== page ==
I missed this when I was doing the recaps, but the ending of the Dodgers-Rockies game was pretty nifty. Well, if you were a Rockies fan or if you like to rag on third base coaches and stuff.
Bottom of the 10th, two down, Dodgers down by a run. Reed Johnson was on first base when Scott Podsednik’s hit one to center that dropped in front of Dexter Fowler, who was playing Podsednik somewhere just south of Modesto. Fowler picked it up however and, rather than getting all macho about it and trying to nail Podsednik at home himself, did the smart thing and relayed it to the guy with the better arm. Troy Tulowitski threw a bullet home and nailed Johnson by several feet, ballgame over.
Joe Torre defended Larry Bowa’s decision to send Johnson, saying that the Rockies had to make a perfect throw. They did make a perfect throw, of course, but given how much room they had to spare in tagging Johnson out, they probably would have gotten him with a merely good one.
Hindsight, I suppose. I think it would be really hard to be a third base coach. My instinct would probably be to send guys more often than guys currently get sent, and they’d get nailed a lot, most likely.
Nationals’ outfielder Adam Eaton was carried off the field after stumbling over first base on Friday night. In the ninth inning of the Nationals’ 7-5 loss to the Mets, Eaton appeared to catch his ankle on the bag as he ran out an infield single, suffering a leg injury on the fall. He was unable to put pressure on his left leg after the play and required assistance by two of the Nationals’ athletic trainers as he exited the field.
Eaton is scheduled to undergo an MRI on Saturday, but Nationals’ manager Dusty Baker told reporters that it “doesn’t look too good.” It’s the first significant leg injury the outfielder has sustained since 2014, when he went on the 15-day disabled list with a hamstring strain. He’ll likely be replaced by Michael Taylor in center field for the next couple of games, though that could be a temporary fix as the Nationals seek a better solution during Eaton’s recovery process.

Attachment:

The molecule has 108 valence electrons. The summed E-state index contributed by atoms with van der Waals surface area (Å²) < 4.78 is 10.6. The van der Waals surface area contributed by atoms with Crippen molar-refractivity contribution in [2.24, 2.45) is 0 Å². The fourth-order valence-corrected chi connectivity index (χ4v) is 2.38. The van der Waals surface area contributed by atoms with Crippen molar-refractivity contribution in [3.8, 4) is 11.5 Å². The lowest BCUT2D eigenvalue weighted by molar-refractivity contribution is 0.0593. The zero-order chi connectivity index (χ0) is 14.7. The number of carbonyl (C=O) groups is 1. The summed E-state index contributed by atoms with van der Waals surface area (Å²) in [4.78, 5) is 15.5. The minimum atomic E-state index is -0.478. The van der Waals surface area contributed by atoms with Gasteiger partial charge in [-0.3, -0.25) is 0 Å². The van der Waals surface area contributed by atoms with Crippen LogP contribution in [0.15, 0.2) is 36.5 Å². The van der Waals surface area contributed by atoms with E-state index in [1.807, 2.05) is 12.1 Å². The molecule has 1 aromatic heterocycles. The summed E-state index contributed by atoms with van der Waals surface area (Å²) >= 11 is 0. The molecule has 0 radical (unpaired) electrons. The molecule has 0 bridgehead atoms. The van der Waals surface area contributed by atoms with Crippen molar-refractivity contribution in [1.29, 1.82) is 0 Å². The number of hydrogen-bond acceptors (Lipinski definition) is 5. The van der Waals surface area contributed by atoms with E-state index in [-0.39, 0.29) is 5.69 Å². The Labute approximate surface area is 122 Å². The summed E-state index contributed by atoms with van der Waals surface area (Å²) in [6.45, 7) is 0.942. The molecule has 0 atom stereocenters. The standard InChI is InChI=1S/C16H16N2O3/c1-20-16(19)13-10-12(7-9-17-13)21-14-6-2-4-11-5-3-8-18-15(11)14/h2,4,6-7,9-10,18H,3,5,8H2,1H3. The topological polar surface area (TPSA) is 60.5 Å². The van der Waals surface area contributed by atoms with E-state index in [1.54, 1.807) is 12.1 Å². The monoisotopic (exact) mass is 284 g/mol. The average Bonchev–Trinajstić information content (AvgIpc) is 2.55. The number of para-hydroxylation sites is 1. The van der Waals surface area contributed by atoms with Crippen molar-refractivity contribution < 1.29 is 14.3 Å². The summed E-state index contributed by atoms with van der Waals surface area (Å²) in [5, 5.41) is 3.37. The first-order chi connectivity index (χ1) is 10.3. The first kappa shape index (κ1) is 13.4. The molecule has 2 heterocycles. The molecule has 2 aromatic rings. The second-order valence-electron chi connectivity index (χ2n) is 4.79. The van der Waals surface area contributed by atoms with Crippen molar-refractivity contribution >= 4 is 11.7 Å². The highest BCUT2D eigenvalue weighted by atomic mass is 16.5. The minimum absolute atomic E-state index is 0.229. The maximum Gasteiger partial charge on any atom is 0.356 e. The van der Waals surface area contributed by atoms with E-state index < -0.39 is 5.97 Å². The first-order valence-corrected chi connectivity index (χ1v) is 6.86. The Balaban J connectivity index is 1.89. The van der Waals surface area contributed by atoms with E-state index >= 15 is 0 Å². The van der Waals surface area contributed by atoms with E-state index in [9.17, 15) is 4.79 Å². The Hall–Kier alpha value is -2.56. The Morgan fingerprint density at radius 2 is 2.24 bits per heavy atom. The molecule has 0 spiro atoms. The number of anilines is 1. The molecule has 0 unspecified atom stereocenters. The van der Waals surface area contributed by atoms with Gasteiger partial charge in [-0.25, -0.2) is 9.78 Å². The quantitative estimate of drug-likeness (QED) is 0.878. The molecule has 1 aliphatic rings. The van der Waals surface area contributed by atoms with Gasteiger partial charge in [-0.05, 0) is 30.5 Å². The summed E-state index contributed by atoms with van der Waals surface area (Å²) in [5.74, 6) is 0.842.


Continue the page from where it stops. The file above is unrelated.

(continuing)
It’s been just over a week since Giants’ left-hander Madison Bumgarner got a serious scare after a nasty dirt bike accident. He escaped with bruised ribs and a Grade 2 strain of his left shoulder AC joint, but there was some speculation that the injuries would cause a significant, if not permanent, setback in the southpaw’s career. Thankfully, things aren’t looking quite so bleak today. Not only will Bumgarner not require surgery, but he could return as soon as the week following the All-Star break, the Giants said Friday.
Of course, that timeline is wholly dependent on how smoothly the recovery process goes, so nothing is set in stone yet. NBC Sports Bay Area’s Alex Pavlovic estimates 2-3 months of rest and rehab, including “two months before he can get back on the mound and then another three to four weeks of throwing and rehab starts before he’s big league-ready.” It’s a long and laborious schedule, but still looks much better than any surgical alternative.
Prior to the accident, Bumgarner was working on a solid start to the 2017 season. He maintained a 3.00 ERA, 1.3 BB/9 and 9.3 SO/9 through 27 innings with the club, though his average 1.75 runs of support per start fed into an 0-3 record.